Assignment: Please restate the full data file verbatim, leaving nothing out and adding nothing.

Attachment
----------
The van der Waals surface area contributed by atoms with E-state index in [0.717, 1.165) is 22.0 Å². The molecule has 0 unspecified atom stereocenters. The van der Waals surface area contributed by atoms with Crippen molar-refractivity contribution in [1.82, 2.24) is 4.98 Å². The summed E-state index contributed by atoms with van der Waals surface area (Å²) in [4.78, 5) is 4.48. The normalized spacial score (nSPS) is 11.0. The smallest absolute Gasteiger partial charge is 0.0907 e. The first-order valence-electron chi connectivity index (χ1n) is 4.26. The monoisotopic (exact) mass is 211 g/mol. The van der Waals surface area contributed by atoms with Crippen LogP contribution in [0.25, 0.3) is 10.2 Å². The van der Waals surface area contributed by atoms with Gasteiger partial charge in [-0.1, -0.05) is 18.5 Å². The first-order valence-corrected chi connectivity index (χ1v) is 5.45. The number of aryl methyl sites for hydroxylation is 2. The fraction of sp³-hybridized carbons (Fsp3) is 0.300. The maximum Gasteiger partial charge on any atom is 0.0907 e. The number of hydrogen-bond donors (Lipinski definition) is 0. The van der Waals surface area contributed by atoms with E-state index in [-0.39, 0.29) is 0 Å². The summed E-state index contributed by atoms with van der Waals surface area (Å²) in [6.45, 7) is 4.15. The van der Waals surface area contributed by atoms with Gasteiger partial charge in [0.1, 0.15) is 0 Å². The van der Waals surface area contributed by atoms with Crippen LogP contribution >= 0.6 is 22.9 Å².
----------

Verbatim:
The van der Waals surface area contributed by atoms with E-state index in [0.717, 1.165) is 22.0 Å². The molecule has 0 unspecified atom stereocenters. The van der Waals surface area contributed by atoms with Crippen molar-refractivity contribution in [1.82, 2.24) is 4.98 Å². The summed E-state index contributed by atoms with van der Waals surface area (Å²) in [4.78, 5) is 4.48. The normalized spacial score (nSPS) is 11.0. The smallest absolute Gasteiger partial charge is 0.0907 e. The first-order valence-electron chi connectivity index (χ1n) is 4.26. The monoisotopic (exact) mass is 211 g/mol. The van der Waals surface area contributed by atoms with Crippen LogP contribution in [0.25, 0.3) is 10.2 Å². The van der Waals surface area contributed by atoms with Gasteiger partial charge in [-0.1, -0.05) is 18.5 Å². The first-order valence-corrected chi connectivity index (χ1v) is 5.45. The number of aryl methyl sites for hydroxylation is 2. The fraction of sp³-hybridized carbons (Fsp3) is 0.300. The maximum Gasteiger partial charge on any atom is 0.0907 e. The number of hydrogen-bond donors (Lipinski definition) is 0. The van der Waals surface area contributed by atoms with E-state index in [-0.39, 0.29) is 0 Å². The summed E-state index contributed by atoms with van der Waals surface area (Å²) in [6.45, 7) is 4.15. The van der Waals surface area contributed by atoms with Gasteiger partial charge in [0.1, 0.15) is 0 Å². The van der Waals surface area contributed by atoms with Crippen LogP contribution >= 0.6 is 22.9 Å².